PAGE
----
Balk all you like at the idea of holding art up against an over-arching political backdrop but what is the alternative? A blinkered stupor where we take music into our cortex, decide if its frequencies chime with our emotional synapses and give a sluggish, digitally-numbed shrug of approval? Sixteen years after blasting Fred Durst to kingdom-come and changing a few lives en route, At The Drive-In hurtle at humanity once again from El Paso, a border town that will be at the frontline of any Floydian wall erected in the name of US exceptionalism.
Tell me none of this matters while we listen again and again to in•ter a•li•a, each rotation making more sense in a world that finds itself as bereft of urgently delivered rock music and political dignity as it did when the group first railed against a landscape of nu-metal, neocons and the ‘smiles of torpedoes’.
For these reasons, it shouldn’t be that surprising that in•ter a•li•a is built on the sonic foundations of Relationship of Command (2000), the Ross Robinson-produced major-label breakthrough that proved to be the quintet’s extraordinary swansong. It’s a shame this fourth LP will be measured against that previous tectonic shift – not only must we remember that nobody, let alone At The Drive-In themselves, is likely to scale such heights again, but also that this is now a different outfit to the one who flailed battered fenders and po-faced afros all those years ago. They claim that this comeback involved forgetting all they’d learned in the hiatus years (from De Facto to Antemasque and all the intervening Mars Voltas, Spartas, Bosnian Rainbows and fidgety side-projects Omar Rodriguez-Lopez fitted into his 36-hour day). But how do you do that? The answer is, you can’t, meaning in•ter a•li•a is – vitally – a new ATDI for a new age.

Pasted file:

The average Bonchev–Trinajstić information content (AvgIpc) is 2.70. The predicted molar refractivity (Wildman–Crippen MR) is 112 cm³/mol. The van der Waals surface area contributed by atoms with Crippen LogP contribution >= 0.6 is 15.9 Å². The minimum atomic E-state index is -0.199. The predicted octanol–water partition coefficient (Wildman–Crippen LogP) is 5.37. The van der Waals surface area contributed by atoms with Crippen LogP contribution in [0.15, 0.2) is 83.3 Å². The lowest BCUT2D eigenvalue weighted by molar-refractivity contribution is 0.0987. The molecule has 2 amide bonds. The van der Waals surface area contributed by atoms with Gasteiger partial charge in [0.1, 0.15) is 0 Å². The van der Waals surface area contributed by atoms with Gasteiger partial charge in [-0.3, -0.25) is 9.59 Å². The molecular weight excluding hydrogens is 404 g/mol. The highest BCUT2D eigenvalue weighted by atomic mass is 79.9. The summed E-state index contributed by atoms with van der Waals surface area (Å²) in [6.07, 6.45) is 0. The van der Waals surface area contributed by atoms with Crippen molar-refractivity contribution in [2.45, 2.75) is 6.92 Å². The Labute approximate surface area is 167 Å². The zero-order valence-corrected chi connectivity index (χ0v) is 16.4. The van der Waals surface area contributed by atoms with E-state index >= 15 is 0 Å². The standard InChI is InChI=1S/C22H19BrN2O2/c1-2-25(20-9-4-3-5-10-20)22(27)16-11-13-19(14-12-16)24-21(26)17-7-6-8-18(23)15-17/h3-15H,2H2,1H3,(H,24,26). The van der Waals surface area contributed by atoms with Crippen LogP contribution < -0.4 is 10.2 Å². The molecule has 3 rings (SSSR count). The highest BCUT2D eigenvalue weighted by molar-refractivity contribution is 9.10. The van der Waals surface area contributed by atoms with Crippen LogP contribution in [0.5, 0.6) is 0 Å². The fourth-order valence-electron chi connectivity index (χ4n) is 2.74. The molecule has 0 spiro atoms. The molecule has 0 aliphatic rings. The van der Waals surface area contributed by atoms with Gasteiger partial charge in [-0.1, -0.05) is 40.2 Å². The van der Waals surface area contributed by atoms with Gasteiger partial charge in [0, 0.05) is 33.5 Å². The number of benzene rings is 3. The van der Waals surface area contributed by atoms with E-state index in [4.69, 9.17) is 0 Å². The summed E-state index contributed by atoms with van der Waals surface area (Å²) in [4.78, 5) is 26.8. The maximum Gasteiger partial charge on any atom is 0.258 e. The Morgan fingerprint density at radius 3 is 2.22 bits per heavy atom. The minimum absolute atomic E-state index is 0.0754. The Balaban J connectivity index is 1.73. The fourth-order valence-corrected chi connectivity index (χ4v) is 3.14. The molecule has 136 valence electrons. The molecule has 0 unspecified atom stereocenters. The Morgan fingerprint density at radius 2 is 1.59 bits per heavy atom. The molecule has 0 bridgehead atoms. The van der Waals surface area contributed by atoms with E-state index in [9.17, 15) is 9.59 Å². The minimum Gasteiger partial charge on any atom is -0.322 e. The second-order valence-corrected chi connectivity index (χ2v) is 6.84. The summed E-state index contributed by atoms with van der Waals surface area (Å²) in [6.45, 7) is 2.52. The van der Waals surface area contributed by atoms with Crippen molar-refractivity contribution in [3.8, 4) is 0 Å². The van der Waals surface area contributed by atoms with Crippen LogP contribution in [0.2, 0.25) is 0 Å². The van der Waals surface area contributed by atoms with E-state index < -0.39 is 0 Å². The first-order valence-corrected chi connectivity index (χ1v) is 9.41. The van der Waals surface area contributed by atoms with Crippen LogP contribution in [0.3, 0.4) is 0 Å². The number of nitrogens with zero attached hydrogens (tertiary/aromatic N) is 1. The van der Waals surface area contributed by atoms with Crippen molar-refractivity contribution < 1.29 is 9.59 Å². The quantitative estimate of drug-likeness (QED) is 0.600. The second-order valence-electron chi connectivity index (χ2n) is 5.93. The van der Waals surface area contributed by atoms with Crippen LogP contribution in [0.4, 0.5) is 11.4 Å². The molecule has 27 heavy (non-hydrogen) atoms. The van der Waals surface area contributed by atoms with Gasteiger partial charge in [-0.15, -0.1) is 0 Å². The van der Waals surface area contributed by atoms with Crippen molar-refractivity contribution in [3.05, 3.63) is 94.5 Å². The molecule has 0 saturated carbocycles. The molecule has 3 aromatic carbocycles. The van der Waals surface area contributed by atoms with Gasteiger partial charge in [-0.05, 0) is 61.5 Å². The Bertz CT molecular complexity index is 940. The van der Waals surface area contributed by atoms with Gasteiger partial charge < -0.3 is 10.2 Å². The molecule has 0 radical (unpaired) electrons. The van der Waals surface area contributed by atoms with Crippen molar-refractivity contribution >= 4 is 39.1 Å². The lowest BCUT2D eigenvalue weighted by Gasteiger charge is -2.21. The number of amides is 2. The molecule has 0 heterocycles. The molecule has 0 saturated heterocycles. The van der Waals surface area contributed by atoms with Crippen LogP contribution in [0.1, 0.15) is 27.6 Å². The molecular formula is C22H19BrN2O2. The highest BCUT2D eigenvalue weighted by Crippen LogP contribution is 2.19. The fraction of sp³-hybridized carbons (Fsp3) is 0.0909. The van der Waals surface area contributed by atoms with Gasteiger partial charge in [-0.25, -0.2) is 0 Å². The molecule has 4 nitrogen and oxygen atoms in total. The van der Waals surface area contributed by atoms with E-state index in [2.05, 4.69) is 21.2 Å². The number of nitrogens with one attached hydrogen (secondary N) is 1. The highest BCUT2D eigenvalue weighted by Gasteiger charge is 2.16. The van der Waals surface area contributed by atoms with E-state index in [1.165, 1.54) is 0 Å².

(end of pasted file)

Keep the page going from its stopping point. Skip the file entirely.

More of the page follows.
Echoes of ‘Arcarsenal’’s famous staccato detonations are detectable in opener ‘No Wolf Like The Present’ but it and the raucous follow-up ‘Continuum’ immediately show that the reflex spasms of yore have calcified into lusher, more full-bodied patterns and textures. Weirdly, on ‘Governed by Contagions’, the underwhelming comeback single that smacked of self-pastiche on arrival, this narrows their trademark dynamism. Almost everywhere else on these 11 tracks, it expands it.
‘Pendulum In A Peasant Dress’, 220 seconds of angled, frenzied romance in a constant state of evolution, is one of the finest things they’ve committed to tape. ‘Incurably Innocent’, by contrast, reminds that behind the Fugazi and Jawbreakers records, ATDI had a solid education in pop and hookery too. You also feel that Cedric Bixler-Zavala could not have backflipped his swiss-army voice through the beautiful melodic lurches of ‘Ghost Tape No.9’ or his astounding scatter-brained anthemics in ‘Call Broken Arrow’ and ‘Torrentially Cutshaw’ without exploring his limits with The Mars Volta. Meanwhile, Rodriguez-Lopez, no longer provided with a grunging counterpoint by Jim Ward, strips his guitar work of indulgence and serves the song at hand with snake-hipped weaves of salsa-punk fretting. ‘Hostage Stamps’, a granite-strength closing workout, displays this, Bixler-Zavala’s inimitable lyrical coiling (“inoculated at the liquor store … prolonged exposure to combustible nativism”), the frightful intensity of Tony Hajjar’s stick slamming and every other way they’ve emptied themselves into this record.
It won’t nudge the paradigm as they did at the turn of the century, but what matters is that in•ter a•li•a is no diversionary cash-in of worthy punk chips. This is the real thing in an age where “real” doesn’t mean a whole lot any more. Their timing remains impeccable.
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